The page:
Many animals, from micro-meter-scale bacteria to meter-scale vertebrates, rely on undulating motion to propel themselves on land and water. While undulating motion can be used for both crawling and swimming, it requires the coordination of multiple joints, so only some robots have the ability to mimic this motion.
Now, engineers at Ben-Gurion University (BGU) of the Negev in Beersheba have developed a new bio-inspired amphibious bot that utilizes a relatively simple mechanism to undulate at a good clip.
The AmphiSAW is one of the fastest and most efficient amphibious robots whose movement in water is inspired by the movement of flippers, and its land movements are inspired by centipedes.
The AmphiSAW is a reliable, simple to design, lightweight, and low-cost amphibious robot. The current version of the robot has a total length of 51.3 cm at a width of 16.4 cm and weighs 1245 grams with its batteries and control boards.
Its body is mostly 3D printed. The waterproof motor housing holds three motors (one for rotating the helix and two for rotating the legs or wheels), a controller with a global positioning system (GPS) receiver, and batteries. The robot is fitted with a wave propulsion mechanism, which generates a traveling sine wave using a single motor.
Whether on land or in the water, the amphibious robot moves quite quickly. Its bio-inspired mechanism is bio-friendly as it allows the robot to swim among fish without intimidating them. On land, the robot crawled at a speed of 1.5 body lengths per second (B/s) and swam across the surface of the water at 0.74 B/s. It can be fitted with legs or wheels at the front, which can further increase its performance, especially when crawling on uneven terrains.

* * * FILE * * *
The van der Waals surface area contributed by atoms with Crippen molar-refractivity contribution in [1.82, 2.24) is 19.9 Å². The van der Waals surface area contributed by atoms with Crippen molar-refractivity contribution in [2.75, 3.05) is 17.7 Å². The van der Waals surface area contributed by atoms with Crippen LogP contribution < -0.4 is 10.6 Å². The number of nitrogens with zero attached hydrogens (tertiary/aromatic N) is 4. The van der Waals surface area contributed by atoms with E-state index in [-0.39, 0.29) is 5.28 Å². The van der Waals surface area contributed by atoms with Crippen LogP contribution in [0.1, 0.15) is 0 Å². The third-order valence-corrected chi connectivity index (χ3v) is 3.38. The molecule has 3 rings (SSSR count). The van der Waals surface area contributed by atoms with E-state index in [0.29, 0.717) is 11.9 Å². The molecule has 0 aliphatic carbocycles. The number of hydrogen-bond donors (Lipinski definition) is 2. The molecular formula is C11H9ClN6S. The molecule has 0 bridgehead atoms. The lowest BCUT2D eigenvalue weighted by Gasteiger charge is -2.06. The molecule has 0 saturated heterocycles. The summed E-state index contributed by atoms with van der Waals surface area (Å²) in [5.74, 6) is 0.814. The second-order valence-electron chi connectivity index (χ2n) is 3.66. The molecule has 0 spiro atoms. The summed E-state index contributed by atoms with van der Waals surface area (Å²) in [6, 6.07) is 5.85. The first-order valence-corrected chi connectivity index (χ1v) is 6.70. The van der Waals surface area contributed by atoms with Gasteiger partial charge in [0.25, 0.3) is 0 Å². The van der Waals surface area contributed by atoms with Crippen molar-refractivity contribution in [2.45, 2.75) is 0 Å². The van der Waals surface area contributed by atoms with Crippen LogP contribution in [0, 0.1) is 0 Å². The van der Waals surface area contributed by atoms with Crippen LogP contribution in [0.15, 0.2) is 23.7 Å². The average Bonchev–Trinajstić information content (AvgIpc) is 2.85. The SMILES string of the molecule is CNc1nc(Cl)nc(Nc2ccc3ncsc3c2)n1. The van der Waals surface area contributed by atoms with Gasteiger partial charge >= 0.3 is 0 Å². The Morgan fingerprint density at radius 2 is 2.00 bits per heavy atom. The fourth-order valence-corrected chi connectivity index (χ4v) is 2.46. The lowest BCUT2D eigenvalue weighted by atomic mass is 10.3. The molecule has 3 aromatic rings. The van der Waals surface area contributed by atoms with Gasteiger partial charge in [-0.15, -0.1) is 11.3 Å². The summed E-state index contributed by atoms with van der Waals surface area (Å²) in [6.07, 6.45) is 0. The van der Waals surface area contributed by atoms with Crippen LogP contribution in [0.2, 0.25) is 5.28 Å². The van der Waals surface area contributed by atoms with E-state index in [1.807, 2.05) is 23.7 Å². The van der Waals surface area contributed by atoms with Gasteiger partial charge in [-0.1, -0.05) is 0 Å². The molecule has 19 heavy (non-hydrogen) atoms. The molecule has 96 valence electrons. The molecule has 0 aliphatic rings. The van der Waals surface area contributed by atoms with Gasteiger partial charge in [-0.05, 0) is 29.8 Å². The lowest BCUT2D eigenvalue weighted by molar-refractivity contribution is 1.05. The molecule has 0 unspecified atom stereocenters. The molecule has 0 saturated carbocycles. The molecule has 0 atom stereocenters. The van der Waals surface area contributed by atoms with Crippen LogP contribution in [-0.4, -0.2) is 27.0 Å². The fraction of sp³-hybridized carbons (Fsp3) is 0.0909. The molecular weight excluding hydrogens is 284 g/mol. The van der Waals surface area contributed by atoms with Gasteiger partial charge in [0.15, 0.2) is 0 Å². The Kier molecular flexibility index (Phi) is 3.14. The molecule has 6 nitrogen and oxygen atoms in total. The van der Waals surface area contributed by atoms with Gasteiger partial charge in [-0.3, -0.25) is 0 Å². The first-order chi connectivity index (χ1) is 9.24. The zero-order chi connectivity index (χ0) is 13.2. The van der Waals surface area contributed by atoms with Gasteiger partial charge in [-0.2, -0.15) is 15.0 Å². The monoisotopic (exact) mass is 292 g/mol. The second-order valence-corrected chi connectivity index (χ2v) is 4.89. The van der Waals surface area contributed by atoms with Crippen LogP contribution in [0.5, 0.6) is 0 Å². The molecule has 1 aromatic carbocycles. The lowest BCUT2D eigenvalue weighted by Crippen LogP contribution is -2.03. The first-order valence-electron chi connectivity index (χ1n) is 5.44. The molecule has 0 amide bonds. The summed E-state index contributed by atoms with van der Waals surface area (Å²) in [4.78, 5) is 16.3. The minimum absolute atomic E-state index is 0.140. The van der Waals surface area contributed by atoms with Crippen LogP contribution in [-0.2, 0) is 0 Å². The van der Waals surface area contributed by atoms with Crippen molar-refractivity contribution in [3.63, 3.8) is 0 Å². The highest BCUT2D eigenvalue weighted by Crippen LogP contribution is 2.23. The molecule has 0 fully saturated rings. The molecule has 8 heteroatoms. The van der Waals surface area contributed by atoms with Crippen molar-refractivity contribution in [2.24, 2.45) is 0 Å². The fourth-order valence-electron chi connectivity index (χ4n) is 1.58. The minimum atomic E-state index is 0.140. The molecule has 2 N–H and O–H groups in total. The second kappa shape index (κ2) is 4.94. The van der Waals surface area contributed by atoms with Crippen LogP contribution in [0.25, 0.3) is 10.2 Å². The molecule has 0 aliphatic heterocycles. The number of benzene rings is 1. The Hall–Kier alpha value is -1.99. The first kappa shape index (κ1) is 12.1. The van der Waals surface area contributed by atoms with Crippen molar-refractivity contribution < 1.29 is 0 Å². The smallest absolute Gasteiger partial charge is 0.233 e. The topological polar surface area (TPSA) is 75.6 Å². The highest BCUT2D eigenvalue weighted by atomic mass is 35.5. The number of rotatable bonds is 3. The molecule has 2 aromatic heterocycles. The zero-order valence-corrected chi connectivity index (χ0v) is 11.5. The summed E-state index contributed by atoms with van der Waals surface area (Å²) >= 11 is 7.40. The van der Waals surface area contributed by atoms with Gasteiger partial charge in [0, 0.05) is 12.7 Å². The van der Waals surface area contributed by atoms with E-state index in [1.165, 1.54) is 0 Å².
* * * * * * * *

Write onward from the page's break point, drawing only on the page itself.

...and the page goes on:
“The single motor and bioinspired design contribute significantly to the robot’s efficiency, and the relative simplicity of its design means it is scalable to any size,” explains Dr. David Zarrouk, an engineer at the Ben-Gurion University of the Negev. The goal is to produce robots that can complete complex maneuvers yet use very little power to run and are straightforward to produce.
In addition to its high speeds, the robot has the lowest cost of transport among all amphibious robots reported in the literature, the researchers say.
The AmphiSAW robot has potential applications in search and rescue, especially during natural disasters such as floods and tsunamis. It can also be used in marine agriculture and fish feeding as the robot attracts fish instead of repelling them.
- Omer Guetta, Dan Shachaf, Rotem Katz, and David Zarrouk. A novel wave-like crawling robot has excellent swimming capabilities. Bioinspiration & Biomimetics, 2023; DOI: 10.1088/1748-3190/acb1e8